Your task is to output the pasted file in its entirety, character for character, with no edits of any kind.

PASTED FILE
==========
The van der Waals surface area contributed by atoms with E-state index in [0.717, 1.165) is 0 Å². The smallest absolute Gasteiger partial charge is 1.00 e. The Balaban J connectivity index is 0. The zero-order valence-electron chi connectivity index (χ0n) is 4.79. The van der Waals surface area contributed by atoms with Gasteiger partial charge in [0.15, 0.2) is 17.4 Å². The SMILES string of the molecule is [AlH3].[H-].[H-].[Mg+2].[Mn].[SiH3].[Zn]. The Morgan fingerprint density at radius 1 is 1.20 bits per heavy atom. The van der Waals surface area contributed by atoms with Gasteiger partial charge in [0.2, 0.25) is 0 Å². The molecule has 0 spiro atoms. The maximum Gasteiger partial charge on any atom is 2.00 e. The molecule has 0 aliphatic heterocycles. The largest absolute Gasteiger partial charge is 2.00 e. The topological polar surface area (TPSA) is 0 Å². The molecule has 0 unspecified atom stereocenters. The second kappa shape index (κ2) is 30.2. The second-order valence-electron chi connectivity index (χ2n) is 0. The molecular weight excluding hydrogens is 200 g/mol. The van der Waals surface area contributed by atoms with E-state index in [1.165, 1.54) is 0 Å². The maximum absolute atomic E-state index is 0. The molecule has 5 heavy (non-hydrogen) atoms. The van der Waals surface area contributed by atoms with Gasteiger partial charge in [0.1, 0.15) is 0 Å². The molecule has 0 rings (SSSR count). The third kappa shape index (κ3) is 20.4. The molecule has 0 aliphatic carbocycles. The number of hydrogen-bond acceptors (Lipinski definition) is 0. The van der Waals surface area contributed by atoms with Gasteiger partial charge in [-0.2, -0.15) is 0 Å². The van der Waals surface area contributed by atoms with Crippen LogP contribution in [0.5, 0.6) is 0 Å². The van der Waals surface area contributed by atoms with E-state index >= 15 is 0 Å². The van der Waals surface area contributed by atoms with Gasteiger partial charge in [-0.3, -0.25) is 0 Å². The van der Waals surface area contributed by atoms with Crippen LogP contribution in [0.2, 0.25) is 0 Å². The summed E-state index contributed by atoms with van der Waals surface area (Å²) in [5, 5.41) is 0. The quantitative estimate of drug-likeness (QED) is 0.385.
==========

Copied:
The van der Waals surface area contributed by atoms with E-state index in [0.717, 1.165) is 0 Å². The smallest absolute Gasteiger partial charge is 1.00 e. The Balaban J connectivity index is 0. The zero-order valence-electron chi connectivity index (χ0n) is 4.79. The van der Waals surface area contributed by atoms with Gasteiger partial charge in [0.15, 0.2) is 17.4 Å². The SMILES string of the molecule is [AlH3].[H-].[H-].[Mg+2].[Mn].[SiH3].[Zn]. The Morgan fingerprint density at radius 1 is 1.20 bits per heavy atom. The van der Waals surface area contributed by atoms with Gasteiger partial charge in [0.2, 0.25) is 0 Å². The molecule has 0 spiro atoms. The maximum Gasteiger partial charge on any atom is 2.00 e. The molecule has 0 aliphatic heterocycles. The largest absolute Gasteiger partial charge is 2.00 e. The topological polar surface area (TPSA) is 0 Å². The molecule has 0 unspecified atom stereocenters. The second kappa shape index (κ2) is 30.2. The second-order valence-electron chi connectivity index (χ2n) is 0. The molecular weight excluding hydrogens is 200 g/mol. The van der Waals surface area contributed by atoms with E-state index in [1.165, 1.54) is 0 Å². The maximum absolute atomic E-state index is 0. The molecule has 5 heavy (non-hydrogen) atoms. The van der Waals surface area contributed by atoms with Gasteiger partial charge in [0.1, 0.15) is 0 Å². The molecule has 0 rings (SSSR count). The third kappa shape index (κ3) is 20.4. The molecule has 0 aliphatic carbocycles. The number of hydrogen-bond acceptors (Lipinski definition) is 0. The van der Waals surface area contributed by atoms with Gasteiger partial charge in [-0.2, -0.15) is 0 Å². The van der Waals surface area contributed by atoms with Crippen LogP contribution in [0.5, 0.6) is 0 Å². The van der Waals surface area contributed by atoms with E-state index >= 15 is 0 Å². The van der Waals surface area contributed by atoms with Gasteiger partial charge in [-0.3, -0.25) is 0 Å². The van der Waals surface area contributed by atoms with Crippen LogP contribution in [0.2, 0.25) is 0 Å². The summed E-state index contributed by atoms with van der Waals surface area (Å²) in [5, 5.41) is 0. The quantitative estimate of drug-likeness (QED) is 0.385.